Growing pains are part and parcel of the growing phase in a child’s life. When the child stops growing so will the growing pain and when adolescence is reached, they disappear completely. Growing pain can occur between three to five years or eight to twelve years of age. Growing pains are usually experienced in the legs usually in the calves, in the area in front of thighs and behind the knees. The pain starts either in the afternoon or night, just before bedtime. The child can go to bed pain free, but can wake up in the middle of the night complaining of throbbing pain in the legs. But the good part is that these pains vanish by morning. About 25-40% of the children are known to experience growing pain.
Growing pains are experienced in the muscle region and not around the bones or joints. One of the major reasons of getting growing pains is because of the strenuous activities of the kids during the day. All the jumping around, running and climbing make the muscles tired. But no evidence has been collected which can prove that the growing pain is caused by bone growth.
Growing pains are also known to be caused by spurt of growth. This happens because the tendons or the muscles are too tight and do not synchronize with the growing of the bones. As a results muscle spasms are caused which last for less than fifteen minutes. The child usually gets pain in both the legs and not just one. And usually, growing pains do not get accompanied with redness, swelling or fever. The pain should be over by morning and if it is still persisting after the awakening of the kid, the problem could be related to something else and more serious.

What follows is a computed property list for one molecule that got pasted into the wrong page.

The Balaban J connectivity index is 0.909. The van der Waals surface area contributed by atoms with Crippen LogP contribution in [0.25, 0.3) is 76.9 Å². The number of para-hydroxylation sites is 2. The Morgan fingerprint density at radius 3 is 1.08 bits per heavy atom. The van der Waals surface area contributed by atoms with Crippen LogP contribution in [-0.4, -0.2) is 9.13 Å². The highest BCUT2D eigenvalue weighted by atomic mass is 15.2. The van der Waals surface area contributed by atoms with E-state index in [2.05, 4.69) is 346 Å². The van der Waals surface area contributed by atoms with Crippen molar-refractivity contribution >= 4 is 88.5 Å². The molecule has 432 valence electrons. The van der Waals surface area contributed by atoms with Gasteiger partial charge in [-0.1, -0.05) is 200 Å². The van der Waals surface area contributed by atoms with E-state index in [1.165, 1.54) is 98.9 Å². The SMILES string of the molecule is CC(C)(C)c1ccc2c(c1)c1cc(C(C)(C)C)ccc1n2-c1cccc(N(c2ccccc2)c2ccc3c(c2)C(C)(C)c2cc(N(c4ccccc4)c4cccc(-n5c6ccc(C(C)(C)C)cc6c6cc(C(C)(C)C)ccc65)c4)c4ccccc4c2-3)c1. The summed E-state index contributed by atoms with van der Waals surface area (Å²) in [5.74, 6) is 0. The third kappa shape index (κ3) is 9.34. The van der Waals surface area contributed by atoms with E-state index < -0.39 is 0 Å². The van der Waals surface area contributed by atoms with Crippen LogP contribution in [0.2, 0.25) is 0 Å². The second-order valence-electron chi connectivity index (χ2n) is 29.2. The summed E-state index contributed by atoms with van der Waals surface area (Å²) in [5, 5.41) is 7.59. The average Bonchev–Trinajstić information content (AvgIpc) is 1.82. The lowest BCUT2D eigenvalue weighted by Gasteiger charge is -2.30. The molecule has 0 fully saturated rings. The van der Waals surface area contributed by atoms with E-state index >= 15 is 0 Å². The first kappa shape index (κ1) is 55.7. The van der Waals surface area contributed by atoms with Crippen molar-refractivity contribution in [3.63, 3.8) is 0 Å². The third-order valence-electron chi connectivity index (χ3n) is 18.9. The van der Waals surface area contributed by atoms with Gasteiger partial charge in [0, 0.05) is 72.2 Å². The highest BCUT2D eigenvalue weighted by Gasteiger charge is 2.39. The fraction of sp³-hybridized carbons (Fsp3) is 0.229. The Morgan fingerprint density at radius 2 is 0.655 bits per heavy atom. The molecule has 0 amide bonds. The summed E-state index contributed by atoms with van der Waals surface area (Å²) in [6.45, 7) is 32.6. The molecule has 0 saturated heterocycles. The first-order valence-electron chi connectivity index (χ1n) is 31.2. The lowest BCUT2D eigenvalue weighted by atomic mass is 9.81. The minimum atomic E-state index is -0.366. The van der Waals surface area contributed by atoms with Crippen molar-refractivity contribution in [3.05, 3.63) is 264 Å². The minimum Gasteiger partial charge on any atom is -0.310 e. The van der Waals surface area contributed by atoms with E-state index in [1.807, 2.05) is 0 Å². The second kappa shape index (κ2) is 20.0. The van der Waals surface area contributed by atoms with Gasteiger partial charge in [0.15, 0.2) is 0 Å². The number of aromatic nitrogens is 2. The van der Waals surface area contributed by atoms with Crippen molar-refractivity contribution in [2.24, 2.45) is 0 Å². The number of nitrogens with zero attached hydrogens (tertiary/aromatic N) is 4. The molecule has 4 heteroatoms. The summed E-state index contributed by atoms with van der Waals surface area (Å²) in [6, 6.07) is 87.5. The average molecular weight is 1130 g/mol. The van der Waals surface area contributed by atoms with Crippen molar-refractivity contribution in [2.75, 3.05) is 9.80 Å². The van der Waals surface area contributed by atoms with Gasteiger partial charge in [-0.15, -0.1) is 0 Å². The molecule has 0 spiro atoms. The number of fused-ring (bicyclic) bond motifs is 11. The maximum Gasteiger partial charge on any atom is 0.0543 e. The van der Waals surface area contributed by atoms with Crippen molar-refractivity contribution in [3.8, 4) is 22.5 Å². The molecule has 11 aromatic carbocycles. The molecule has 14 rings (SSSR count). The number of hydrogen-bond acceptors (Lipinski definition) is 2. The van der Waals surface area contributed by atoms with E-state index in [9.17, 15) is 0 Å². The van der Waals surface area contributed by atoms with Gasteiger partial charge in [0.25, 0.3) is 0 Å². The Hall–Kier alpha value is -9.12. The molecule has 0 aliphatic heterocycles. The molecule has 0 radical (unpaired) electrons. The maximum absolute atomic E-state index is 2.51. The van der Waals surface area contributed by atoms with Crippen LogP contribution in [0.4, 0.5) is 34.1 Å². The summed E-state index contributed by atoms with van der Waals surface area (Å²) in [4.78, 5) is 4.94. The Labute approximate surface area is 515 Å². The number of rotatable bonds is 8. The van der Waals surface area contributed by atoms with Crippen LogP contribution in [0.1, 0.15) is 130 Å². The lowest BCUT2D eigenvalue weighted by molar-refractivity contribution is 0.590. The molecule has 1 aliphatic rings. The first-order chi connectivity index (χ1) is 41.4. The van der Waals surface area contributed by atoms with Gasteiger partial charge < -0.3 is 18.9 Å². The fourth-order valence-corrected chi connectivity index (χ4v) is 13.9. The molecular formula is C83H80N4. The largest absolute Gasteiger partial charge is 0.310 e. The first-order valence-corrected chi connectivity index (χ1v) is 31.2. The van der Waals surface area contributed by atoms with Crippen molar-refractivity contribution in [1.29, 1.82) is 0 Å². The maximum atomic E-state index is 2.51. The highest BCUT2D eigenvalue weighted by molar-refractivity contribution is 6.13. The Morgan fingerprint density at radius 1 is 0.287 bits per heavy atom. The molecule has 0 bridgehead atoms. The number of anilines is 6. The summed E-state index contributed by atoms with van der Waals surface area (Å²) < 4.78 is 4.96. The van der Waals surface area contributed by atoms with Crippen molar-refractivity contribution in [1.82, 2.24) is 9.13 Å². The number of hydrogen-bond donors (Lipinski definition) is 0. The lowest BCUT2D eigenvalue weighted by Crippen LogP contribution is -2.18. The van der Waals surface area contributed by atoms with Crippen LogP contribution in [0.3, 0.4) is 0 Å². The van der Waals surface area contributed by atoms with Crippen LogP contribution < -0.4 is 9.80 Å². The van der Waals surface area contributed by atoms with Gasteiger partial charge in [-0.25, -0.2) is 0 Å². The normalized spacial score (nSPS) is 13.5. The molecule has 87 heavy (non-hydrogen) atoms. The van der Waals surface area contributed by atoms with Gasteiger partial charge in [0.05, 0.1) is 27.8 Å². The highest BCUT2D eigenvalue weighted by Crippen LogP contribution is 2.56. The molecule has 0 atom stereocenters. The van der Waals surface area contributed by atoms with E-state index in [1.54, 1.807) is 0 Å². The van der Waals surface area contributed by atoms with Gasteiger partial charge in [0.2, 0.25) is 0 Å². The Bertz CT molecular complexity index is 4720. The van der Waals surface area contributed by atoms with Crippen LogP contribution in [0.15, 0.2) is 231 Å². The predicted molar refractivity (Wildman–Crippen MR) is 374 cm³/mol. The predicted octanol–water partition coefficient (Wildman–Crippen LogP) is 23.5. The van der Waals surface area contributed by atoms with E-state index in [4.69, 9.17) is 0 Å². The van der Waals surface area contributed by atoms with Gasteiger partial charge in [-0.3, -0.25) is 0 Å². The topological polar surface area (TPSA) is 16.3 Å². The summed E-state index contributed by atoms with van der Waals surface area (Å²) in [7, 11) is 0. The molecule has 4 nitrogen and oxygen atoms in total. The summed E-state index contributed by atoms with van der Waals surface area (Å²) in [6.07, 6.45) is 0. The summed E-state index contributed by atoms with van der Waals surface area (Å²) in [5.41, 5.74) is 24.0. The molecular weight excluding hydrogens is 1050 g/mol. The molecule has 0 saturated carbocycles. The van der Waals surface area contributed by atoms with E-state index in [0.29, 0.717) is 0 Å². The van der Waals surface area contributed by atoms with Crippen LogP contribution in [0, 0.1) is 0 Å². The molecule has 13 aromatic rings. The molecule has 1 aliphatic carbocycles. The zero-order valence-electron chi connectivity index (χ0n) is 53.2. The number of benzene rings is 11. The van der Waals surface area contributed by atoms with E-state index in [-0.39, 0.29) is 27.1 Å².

If the pain is unbearable, the parent or caretaker should administer pain relieving medications which are available over the counter such as ibuprofen or acetaminophen. Aspirin should not be given to children as they have a tendency to develop a very serious illness known as Reye Syndrome. Heating pads can be placed on the region that is hurting to ease the pain. Massage can also be given by the parent or the child can do stretching exercise to help the muscles relax.
If the child develops fever, redness, swelling, tenderness, limitation in movement, or if the child limps while walking, the doctor should be approached. Before that the parent can do a little diagnosis of the intensity of the pain by feeling around the area and observing the pain experienced by the child. The pain shouldn’t be so intense that the child is abstained from normal routine such as walking, running or playing.
The doctor conducts the diagnosis of exclusion to understand the problem. According to this diagnosis, it is not made until all the conditions are checked before considering growing pains. The doctor studies the child’s medical history and conducts a physical examination. In some serious cases, the doctor advises to go for X-ray or blood test before the final decision is made.
Children can prevent the growing pains by doing stretching exercises on a daily basis. The exercise need not be complex. Even if the pain subsides, the exercise should be continued so as to keep the tendons and muscles relaxed and to adjust with the growth spurt. Fluids, when taken in good quantity, decrease the cramping. For this reason, the child should be given tonic water or quinine before going to bed.